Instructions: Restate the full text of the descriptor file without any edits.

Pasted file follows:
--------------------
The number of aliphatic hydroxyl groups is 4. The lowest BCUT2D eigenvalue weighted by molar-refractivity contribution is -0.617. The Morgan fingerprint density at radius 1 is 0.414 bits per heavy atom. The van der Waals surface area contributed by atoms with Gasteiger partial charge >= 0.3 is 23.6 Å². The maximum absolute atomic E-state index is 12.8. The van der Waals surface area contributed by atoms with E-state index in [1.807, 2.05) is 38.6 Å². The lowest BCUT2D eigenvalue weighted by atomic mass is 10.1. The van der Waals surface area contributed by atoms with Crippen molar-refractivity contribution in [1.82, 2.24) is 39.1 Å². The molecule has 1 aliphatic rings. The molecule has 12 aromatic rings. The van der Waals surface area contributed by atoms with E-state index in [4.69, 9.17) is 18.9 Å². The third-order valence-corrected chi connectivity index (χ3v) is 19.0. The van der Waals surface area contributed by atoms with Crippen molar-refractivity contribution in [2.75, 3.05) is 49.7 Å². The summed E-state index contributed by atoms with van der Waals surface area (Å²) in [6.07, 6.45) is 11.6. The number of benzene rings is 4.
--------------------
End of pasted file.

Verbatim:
The number of aliphatic hydroxyl groups is 4. The lowest BCUT2D eigenvalue weighted by molar-refractivity contribution is -0.617. The Morgan fingerprint density at radius 1 is 0.414 bits per heavy atom. The van der Waals surface area contributed by atoms with Gasteiger partial charge >= 0.3 is 23.6 Å². The maximum absolute atomic E-state index is 12.8. The van der Waals surface area contributed by atoms with E-state index in [1.807, 2.05) is 38.6 Å². The lowest BCUT2D eigenvalue weighted by atomic mass is 10.1. The van der Waals surface area contributed by atoms with Crippen molar-refractivity contribution in [1.82, 2.24) is 39.1 Å². The molecule has 1 aliphatic rings. The molecule has 12 aromatic rings. The van der Waals surface area contributed by atoms with E-state index in [4.69, 9.17) is 18.9 Å². The third-order valence-corrected chi connectivity index (χ3v) is 19.0. The van der Waals surface area contributed by atoms with Crippen molar-refractivity contribution in [2.75, 3.05) is 49.7 Å². The summed E-state index contributed by atoms with van der Waals surface area (Å²) in [6.07, 6.45) is 11.6. The number of benzene rings is 4.